Gen Z are your next target for internships. But if you’re going to hire Gen Z interns, you should know a little bit about their situations. According to Monster, there are some stats to consider:
55% of Gen Z feel pressured by parents to gain early professional experience, so internships are a great opportunity for them to get their feet wet. On top of this, a whopping 75% are interested in multiple roles within one place of employment, allowing them to do more for you while simultaneously gaining experience in many areas. Despite Gen Z’s interest in technology, 84% prefer communicating face-to-face, with pay being one of the most attractive benefits. Gen Z want to see testimonials from past interns and projects that past interns have completed to really get a sense of an internship. They also enjoy opportunities to interact with different levels of the company’s employees.
But even if an internship seems like a perfect match for a Gen Z candidate, they still have concerns. 37% of candidates worry that their personalities won’t match the role they are applying for, while 36% worry that they will end up with no career development. 28% are concerned that they will not even realize their career goals. And to top it all off? 41% of girls worry that sexual discrimination will limit their career trajectory.
But there are also so, so many kids on top of this who didn’t find an internship because they didn’t even have access to know it was available. If you want to attract Gen Z, Gen Z needs access to your positions.
How can you achieve this, you ask? With Intern job videos!
Video addresses some of these concerns, especially around accessibility. Gen Z really loves job videos - 67% of job videos are viewed on mobile, where Gen Z consume most of their media, making job videos easily accessible for them. They also spend more time watching YouTube than cable TV, making it a familiar way of accessing information. Video helps give kids access to ideas and roles they never thought possible.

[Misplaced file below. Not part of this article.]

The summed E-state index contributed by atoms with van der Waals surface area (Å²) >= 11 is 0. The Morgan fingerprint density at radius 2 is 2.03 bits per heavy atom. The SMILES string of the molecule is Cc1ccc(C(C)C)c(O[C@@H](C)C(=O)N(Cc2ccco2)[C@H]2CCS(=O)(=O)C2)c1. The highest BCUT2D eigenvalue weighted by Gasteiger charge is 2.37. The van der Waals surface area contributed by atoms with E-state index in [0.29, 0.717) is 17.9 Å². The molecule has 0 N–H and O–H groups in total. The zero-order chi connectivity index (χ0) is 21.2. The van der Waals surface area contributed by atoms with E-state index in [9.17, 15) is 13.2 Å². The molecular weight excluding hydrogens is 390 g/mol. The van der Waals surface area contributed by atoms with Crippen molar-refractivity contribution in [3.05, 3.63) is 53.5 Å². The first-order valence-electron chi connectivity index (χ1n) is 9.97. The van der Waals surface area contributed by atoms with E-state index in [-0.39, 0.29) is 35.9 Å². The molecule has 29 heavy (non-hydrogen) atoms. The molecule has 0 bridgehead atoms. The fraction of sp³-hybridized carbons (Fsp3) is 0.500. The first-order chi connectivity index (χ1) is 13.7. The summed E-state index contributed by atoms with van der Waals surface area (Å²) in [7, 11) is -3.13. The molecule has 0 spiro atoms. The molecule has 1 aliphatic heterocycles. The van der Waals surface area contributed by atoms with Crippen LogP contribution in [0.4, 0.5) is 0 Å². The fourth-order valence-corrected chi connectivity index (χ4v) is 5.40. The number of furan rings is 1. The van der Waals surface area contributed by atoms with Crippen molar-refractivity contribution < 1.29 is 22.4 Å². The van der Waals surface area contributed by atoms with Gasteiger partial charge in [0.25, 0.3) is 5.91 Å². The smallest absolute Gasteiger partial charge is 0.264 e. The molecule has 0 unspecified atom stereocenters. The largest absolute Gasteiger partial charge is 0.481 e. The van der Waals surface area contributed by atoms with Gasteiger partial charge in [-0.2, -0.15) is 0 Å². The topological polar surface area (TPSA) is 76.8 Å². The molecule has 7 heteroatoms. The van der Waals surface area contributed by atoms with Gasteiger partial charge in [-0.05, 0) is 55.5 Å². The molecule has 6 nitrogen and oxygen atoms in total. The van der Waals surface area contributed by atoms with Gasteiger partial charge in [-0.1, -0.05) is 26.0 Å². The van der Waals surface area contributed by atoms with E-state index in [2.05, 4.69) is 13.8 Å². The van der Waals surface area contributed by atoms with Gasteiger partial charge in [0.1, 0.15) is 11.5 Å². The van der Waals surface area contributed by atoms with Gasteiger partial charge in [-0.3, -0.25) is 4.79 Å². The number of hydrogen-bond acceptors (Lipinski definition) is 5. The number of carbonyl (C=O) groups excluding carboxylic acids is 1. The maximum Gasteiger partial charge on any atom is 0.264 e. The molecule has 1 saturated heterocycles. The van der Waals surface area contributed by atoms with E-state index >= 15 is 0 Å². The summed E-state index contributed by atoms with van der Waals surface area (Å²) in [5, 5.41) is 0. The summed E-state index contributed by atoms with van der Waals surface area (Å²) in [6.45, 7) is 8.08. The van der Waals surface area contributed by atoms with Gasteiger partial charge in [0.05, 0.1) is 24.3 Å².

That’s why we wanted to honor and showcase companies who are choosing to tell intern stories with video - because they’re giving kids a chance to thrive in their company and building a pipeline of young talent. Here are our top five favorite intern videos for our Intern Job Video Hall of Fame
1. Skill Scout | Amy Lu Share Her Internship Experience
2. Skill Scout Intern Highlight | Giselle Jaramillo
3. Working at Illinois Tool Works (ITW) | Internship Program
4. LinkedIn Intern Program Video
5. Google Interns’ First Week
With over 9,000,000 views, intern videos are the new hot trend. For more info on creating intern job videos, check out How to Create an Intern Job Video.
Elena and Abby bring you innovative stories from the workplace.